Launching its fourth year of honoring the best of the Twin Cities’ restaurant, food and beverage industries, the Charlie Awards hosted a kick-off party August 20 that packed the beer garden of last year’s Outstanding Restaurant winner, Butcher and the Boar.
In addition to enjoying appetizers and drinks, attendees heard from several chefs, restaurant owners and food writers who were brought together to discuss and debate issues affecting the industry.
With WCCO-TV since 2003, Jason DeRusha co-anchors “WCCO This Morning” and “WCCO News at Noon” with Jamie Yuccas. A foodie and frequenter of Minnesota restaurants, DeRusha is also the station’s food reporter and produces the “DeRusha Eats” segment airing Saturday mornings. And over at MSP Mag DeRusha writes a monthly column and blogs about the best places to dine out—with kids in tow.
Heidi Andermack doesn’t want to think of local food sourcing and environmental sustainability as trends, even though they’re at the top of the National Restaurant Association’s “What’s Hot” trend list for 2014 and have been for years. Instead, for Andermack and fellow Chowgirls Killer Catering owner Amy Brown, these methods are a way of life—and of doing business.
Trends can go away, Andermack explained, which is exactly what she doesn’t want to see happen with these approaches to foodservice. Luckily for Andermack and her business, the opposite is happening. Consumers are increasingly interested in where their food is coming from, seeking out locally sourced meals from restaurants that are more than willing to capitalize on that interest.
Those same consumers are also looking to caterers to have the same focus, which for Andermack and Brown is perfect because they’ve built their business around the words—and deeds—“local,” “organic” and “sustainable.”
By Mecca Bos
Whenever you mention at a cocktail party you’re a cook, an inevitable question is sure to follow: “What do you like to cook?”
“Food that people like to eat” seems to never satisfy. Instead, they’re looking for something more succinct and sexy, like: “Spanish, mostly. I make a mean paella!”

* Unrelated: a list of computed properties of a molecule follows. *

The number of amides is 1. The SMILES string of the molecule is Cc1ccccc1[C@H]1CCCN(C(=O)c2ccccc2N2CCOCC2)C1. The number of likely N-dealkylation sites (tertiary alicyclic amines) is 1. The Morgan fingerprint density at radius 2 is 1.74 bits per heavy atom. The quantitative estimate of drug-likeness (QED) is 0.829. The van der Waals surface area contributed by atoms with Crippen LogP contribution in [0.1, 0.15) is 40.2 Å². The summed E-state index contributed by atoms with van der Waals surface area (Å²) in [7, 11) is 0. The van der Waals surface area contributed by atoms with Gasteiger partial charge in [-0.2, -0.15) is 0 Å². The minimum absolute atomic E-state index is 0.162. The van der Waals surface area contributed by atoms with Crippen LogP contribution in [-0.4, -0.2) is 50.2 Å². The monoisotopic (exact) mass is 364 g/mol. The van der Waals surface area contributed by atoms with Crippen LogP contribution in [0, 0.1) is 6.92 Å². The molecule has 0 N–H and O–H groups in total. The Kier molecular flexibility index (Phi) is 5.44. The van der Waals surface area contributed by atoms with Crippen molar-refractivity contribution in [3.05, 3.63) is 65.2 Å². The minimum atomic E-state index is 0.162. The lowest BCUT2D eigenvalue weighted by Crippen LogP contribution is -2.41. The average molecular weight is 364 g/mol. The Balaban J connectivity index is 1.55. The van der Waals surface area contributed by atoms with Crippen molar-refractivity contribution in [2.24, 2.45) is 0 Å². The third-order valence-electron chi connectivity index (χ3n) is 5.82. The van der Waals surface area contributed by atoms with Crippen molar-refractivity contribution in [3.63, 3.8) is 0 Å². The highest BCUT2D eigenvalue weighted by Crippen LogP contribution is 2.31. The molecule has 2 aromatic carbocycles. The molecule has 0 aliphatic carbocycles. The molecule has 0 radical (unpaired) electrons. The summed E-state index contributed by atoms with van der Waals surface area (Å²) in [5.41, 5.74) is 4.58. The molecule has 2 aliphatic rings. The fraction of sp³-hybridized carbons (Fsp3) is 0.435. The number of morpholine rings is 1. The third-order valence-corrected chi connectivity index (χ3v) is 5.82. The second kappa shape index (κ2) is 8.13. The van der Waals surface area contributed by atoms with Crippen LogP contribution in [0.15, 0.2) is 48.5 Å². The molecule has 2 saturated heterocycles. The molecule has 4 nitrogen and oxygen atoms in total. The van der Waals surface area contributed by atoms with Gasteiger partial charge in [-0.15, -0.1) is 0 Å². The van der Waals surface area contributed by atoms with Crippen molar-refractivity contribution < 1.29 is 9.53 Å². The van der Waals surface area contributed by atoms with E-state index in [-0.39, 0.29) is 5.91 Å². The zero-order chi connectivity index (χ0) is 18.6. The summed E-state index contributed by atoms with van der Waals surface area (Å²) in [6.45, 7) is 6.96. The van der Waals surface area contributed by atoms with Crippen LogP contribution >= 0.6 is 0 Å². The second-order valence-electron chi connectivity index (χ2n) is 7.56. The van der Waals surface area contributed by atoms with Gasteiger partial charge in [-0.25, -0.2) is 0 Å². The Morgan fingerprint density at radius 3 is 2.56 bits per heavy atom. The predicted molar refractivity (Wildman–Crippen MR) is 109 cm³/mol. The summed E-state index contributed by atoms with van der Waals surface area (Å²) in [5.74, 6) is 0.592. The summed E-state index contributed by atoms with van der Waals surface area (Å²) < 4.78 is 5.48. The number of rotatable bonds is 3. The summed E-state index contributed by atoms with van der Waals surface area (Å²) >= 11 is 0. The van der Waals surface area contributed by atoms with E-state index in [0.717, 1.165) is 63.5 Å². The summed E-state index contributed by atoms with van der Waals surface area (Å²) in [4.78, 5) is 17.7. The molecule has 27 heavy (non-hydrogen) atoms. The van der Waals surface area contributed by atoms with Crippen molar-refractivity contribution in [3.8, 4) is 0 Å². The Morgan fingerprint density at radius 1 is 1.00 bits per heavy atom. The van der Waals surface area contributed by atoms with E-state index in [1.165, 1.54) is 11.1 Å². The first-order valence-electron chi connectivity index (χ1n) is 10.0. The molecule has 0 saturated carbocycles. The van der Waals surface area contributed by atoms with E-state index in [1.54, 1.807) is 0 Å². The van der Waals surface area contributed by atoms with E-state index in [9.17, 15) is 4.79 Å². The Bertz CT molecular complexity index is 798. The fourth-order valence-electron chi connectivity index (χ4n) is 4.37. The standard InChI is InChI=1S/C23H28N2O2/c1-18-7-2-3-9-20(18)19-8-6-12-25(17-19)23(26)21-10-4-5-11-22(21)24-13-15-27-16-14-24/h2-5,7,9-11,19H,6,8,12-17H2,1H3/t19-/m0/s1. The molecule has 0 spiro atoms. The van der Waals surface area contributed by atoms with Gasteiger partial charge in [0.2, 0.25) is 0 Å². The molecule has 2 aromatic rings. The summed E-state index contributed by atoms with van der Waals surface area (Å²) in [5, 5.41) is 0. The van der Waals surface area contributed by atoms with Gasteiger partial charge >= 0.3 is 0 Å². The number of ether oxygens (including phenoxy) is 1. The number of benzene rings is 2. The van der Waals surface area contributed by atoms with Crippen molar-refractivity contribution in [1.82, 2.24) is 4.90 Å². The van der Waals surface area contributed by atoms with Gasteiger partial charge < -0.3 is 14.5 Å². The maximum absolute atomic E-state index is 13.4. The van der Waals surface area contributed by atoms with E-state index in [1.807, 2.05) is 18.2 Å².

“Paellea” is a good crowd pleaser.
I grew up on the great lakes of Lindstrom, Minnesota. My grandparents were of “Scandahoovian” descent, mostly, with a little Dutch, French and some say Native American tossed in for good measure. At Christmas, my Nana made traditional oyster stew, and a typical, yet show-stopping summertime dinner meant pan-fried lakefish, squeaky shucked corn on the cob straight from the field, and some kind of potato. Usually white toast, heavily buttered, refrigerator pickles, and ice cold whole milk.
Because I’ve got mocha brown skin, some people are surprised to discover these facts about me. Sometimes, they seem a bit disappointed. I’m the product of a mixed race union, and dad wasn’t around. Hence, despite my swarthy appearance, I’m a Minnesota girl through and through. When someone, drink in hand, asks “What do you like to cook?” I’m sometimes stumped for an answer. (more…)
Whatever it is, Marvel Bar has it. But even its creator isn’t quite sure what makes Marvel such a marvel.
“There’s just something, like, magical. Which is what I’ve always tried to do,” says Pip Hanson, the man behind the basement speakeasy-style bar below The Bachelor Farmer in Minneapolis’s North Loop. “It’s something magical that you can’t quite put your finger on.”
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